The SSPs, which are part of the extrusion step, raise the IV of the material back to acceptable levels for food-grade applications. IV is a measure of the polymers’ molecular weight and reflects the material’s melting point, crystallinity and tensile strength. It is used to determine the right grade of PET for a particular application. 

The materials-handling system in the plant is from BHS.  

The plant has six grinders manufactured by Sorema, Como, Italy.  

Five silos store flake and pellets. All material shipped in or out of the plant is by dry truck or supersacks in dry trucks. Incoming material and finished product is stored inside the plant since there is no separate warehouse. 

Alpek Polyester does not compound material, but the 100 percent-recycled-content rPET pellets can be compounded with Alpek Polyester virgin resin manufactured at other sites in customers' processes.

Since taking over, Alpek Polyster has needed to add only one flake sorter. 

The facility was launched with electric power coming from three on-site diesel generators that can produce 3.6 megawatts, but a 69-kilovolt line to the plant is in the works, according to Todd Reilly, site director for the Reading facility.  

The plant has 105 full-time employees and runs seven days a week with two 12-hour shifts. Employment has grown from 70 when Alpek Polyester took over in May 2021. All CarbonLITE employees were retained. 

Feedstock comes primarily from material recovery centers (MRFs), but Castro Uribe says  the facility is trying to work with municipalities that have deposit laws. “Most of the time, those are higher-quality bales,” he said. 

The location of the plant gives it a strategic advantage. 

Several major bottle manufacturers are in the vicinity of the Reading plant, which is 30 miles southwest of Allentown, Pennsylvania. Lane says Alpek Polyester is a leader in the production of virgin and recycled PET and has relationships with almost all of the major brands using those products. “We are the largest recycler in North America, as well as the largest PET producer, so that leadership position allows us to work with most of the major players,” he says.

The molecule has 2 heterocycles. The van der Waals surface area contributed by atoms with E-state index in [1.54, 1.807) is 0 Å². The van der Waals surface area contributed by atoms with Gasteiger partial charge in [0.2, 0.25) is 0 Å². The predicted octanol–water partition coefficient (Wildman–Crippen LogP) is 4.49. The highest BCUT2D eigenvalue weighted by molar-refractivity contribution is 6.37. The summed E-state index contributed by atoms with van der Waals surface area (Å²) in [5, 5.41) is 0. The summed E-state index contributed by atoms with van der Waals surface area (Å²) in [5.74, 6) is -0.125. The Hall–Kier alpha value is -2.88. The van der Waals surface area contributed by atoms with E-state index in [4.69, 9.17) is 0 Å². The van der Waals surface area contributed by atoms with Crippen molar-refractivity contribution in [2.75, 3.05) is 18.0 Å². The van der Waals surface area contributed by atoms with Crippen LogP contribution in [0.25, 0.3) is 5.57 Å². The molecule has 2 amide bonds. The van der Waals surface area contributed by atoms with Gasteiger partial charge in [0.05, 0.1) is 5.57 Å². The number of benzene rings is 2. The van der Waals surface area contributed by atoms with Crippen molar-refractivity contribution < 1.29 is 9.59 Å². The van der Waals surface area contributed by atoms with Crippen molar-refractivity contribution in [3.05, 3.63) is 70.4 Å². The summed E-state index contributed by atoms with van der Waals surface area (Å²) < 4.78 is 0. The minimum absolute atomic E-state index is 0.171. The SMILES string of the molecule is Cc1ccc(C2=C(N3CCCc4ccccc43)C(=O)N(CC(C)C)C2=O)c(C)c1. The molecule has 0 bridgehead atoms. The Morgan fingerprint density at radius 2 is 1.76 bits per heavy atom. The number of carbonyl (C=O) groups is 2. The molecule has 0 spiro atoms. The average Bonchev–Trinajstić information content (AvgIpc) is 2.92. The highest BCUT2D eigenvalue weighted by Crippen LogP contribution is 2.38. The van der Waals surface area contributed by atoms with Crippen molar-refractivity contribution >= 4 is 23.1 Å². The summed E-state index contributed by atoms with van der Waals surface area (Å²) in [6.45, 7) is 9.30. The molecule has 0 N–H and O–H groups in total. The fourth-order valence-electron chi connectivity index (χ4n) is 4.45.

Lane says Alpek Polyester expects demand for rPET to increase as laws mandating recycled content increase. “As more and more policy and legislation is put in place, there will be higher demand,” he said. “It will not be a demand caused by desire (to use recycled material), but by legislation. Those periods are coming soon.” 

Lane continues: “It is very important all the process steps that we have to bring true circularity, and that’s what the brand houses and the customer relationships that we have are focused on so they can make their marketing claims that they are a circular producer.” 

Alpek Polyester also has recycling operations in Richmond, Indiana, Fayetteville, North Carolina and Argentina. It is a subsidiary of Alpek S.A.B. de C.V., headquartered in Monterrey, Mexico. Alpek had revenue of $10.5 billion in its most recent fiscal year, with about 66 percent, or $6.9 billion, coming from the Alpek Polyester business. The company does not release U.S. sales figures. 


Alpek Polyester USA LLC, 704-940-7500, 


About the Author

Ron Shinn | Editor

Editor Ron Shinn is a co-founder of Plastics Machinery & Manufacturing and has been covering the plastics industry for more than 35 years. He leads the editorial team, directs coverage and sets the editorial calendar. He also writes features, including the Talking Points column and On the Factory Floor, and covers recycling and sustainability for PMM and Plastics Recycling.